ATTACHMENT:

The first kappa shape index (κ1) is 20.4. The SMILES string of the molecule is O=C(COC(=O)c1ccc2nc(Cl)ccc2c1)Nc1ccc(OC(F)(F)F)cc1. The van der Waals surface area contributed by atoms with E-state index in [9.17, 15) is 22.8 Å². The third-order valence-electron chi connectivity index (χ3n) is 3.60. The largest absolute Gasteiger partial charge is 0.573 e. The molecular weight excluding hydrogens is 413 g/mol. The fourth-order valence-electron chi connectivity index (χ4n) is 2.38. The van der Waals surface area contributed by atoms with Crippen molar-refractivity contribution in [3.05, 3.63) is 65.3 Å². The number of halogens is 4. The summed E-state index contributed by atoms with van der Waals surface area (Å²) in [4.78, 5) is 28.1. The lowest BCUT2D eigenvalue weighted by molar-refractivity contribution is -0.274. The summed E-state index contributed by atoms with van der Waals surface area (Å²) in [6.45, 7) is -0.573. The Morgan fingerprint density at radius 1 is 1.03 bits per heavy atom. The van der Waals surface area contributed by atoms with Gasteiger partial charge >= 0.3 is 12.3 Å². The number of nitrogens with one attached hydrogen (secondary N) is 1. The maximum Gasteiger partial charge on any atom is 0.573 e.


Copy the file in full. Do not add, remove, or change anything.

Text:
The first kappa shape index (κ1) is 20.4. The SMILES string of the molecule is O=C(COC(=O)c1ccc2nc(Cl)ccc2c1)Nc1ccc(OC(F)(F)F)cc1. The van der Waals surface area contributed by atoms with E-state index in [9.17, 15) is 22.8 Å². The third-order valence-electron chi connectivity index (χ3n) is 3.60. The largest absolute Gasteiger partial charge is 0.573 e. The molecular weight excluding hydrogens is 413 g/mol. The fourth-order valence-electron chi connectivity index (χ4n) is 2.38. The van der Waals surface area contributed by atoms with Crippen molar-refractivity contribution in [3.05, 3.63) is 65.3 Å². The number of halogens is 4. The summed E-state index contributed by atoms with van der Waals surface area (Å²) in [4.78, 5) is 28.1. The lowest BCUT2D eigenvalue weighted by molar-refractivity contribution is -0.274. The summed E-state index contributed by atoms with van der Waals surface area (Å²) in [6.45, 7) is -0.573. The Morgan fingerprint density at radius 1 is 1.03 bits per heavy atom. The van der Waals surface area contributed by atoms with Gasteiger partial charge >= 0.3 is 12.3 Å². The number of nitrogens with one attached hydrogen (secondary N) is 1. The maximum Gasteiger partial charge on any atom is 0.573 e.